What is Helicobacter pylori infection?

Helicobacter pylori (H. pylori) infection is a bacterial infection that primarily affects the stomach and the upper part of the small intestine (duodenum). It is one of the most common bacterial infections worldwide, with prevalence varying by geographical region and socioeconomic factors. H. pylori infection is usually acquired during childhood and can persist for many years if left untreated.


  1. pylori is a spiral-shaped bacterium that colonizes the mucous layer of the stomach lining, where it can evade the body’s immune response and establish a chronic infection. The exact route of transmission of H. pylori is not entirely clear, but it is believed to be spread through oral-oral or fecal-oral routes, such as through contaminated food, water, or close contact with an infected individual.


What is the relationship between Helicobacter pylori infection and oxidative stress?

The relationship between Helicobacter pylori (H. pylori) infection and oxidative stress involves complex interactions between the bacterium, the host immune response, and the generation of reactive oxygen species (ROS) within the gastric mucosa. Oxidative stress refers to an imbalance between the production of ROS and the body’s antioxidant defenses, leading to cellular damage and dysfunction. Several mechanisms contribute to oxidative stress in the context of H. pylori infection:


  • Induction of Inflammatory Response: pylori infection triggers a robust inflammatory response in the gastric mucosa, characterized by the infiltration of immune cells, release of pro-inflammatory cytokines, and activation of inflammatory pathways. The inflammatory cascade generates ROS as byproducts of immune cell activation and respiratory burst reactions, leading to oxidative stress within the gastric epithelium.


  • Production of Reactive Oxygen Species by pylori: H. pylori itself can produce ROS as part of its normal metabolic processes. The bacterium produces enzymes such as urease and catalase, which generate ROS as byproducts of their enzymatic activities. These ROS can damage the gastric epithelium and contribute to oxidative stress within the gastric mucosa.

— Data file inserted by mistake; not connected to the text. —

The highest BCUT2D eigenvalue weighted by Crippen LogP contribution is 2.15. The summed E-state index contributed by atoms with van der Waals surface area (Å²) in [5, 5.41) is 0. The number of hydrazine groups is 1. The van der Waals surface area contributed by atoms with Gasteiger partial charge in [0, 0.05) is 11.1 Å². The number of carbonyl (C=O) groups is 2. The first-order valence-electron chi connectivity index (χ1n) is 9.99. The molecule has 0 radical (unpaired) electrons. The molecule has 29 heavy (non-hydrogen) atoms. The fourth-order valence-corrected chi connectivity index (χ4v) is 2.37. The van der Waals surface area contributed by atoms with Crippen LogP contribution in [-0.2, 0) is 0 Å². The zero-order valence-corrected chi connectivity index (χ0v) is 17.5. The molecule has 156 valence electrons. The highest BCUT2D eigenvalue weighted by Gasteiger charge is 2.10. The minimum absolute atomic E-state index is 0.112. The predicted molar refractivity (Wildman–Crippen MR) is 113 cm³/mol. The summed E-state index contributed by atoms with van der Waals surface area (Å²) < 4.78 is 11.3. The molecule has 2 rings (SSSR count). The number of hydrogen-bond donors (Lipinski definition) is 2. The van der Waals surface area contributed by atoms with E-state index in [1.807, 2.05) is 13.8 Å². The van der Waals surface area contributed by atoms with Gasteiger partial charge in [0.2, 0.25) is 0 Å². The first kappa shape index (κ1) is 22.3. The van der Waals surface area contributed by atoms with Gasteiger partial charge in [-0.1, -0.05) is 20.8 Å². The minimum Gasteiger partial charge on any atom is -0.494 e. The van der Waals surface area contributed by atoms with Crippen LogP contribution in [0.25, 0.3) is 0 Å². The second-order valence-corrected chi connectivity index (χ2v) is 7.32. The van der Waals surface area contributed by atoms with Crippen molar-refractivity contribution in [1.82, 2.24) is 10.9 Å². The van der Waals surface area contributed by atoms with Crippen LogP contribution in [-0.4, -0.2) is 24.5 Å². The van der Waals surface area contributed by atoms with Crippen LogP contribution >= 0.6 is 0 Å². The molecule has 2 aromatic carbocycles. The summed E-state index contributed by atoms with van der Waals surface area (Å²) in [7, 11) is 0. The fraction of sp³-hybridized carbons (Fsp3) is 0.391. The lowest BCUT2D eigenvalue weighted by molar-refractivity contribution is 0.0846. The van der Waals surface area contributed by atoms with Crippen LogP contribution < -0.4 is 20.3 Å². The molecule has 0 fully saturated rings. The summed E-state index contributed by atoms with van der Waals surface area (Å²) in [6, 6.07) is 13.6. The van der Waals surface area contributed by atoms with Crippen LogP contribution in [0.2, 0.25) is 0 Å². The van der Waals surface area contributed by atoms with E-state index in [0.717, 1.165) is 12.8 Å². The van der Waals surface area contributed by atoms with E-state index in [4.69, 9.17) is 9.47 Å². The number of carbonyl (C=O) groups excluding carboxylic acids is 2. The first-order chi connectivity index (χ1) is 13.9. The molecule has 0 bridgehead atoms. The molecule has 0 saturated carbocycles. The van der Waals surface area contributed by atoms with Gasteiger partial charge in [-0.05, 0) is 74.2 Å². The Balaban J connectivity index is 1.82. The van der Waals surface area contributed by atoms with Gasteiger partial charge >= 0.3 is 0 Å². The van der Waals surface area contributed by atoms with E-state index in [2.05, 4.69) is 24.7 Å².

• Disruption of Antioxidant Defenses: pylori infection can disrupt the antioxidant defenses of the gastric mucosa, leading to impaired scavenging of ROS and increased susceptibility to oxidative damage. The bacterium can interfere with host antioxidant mechanisms by downregulating antioxidant enzymes such as superoxide dismutase (SOD), catalase, and glutathione peroxidase, which normally neutralize ROS and protect against oxidative stress.


  • DNA Damage and Cellular Injury: Oxidative stress induced by pylori infection can cause damage to DNA, proteins, lipids, and other cellular components within the gastric mucosa. ROS can directly damage DNA and induce mutations, leading to genomic instability and increased risk of gastric carcinogenesis. Oxidative damage to proteins and lipids can disrupt cellular function and integrity, contributing to tissue injury and inflammation.


  • Role in Gastric Carcinogenesis: Chronic pylori infection and associated oxidative stress have been implicated in the development of gastric cancer. Prolonged exposure to ROS and reactive nitrogen species (RNS) can lead to DNA damage, activation of oncogenic signaling pathways, and promotion of tumor growth and progression. Oxidative stress-induced genomic instability and DNA damage contribute to the accumulation of genetic alterations and malignant transformation of gastric epithelial cells.


Overall, oxidative stress plays a significant role in the pathogenesis of H. pylori-associated gastric diseases, including gastritis, peptic ulcers, and gastric cancer.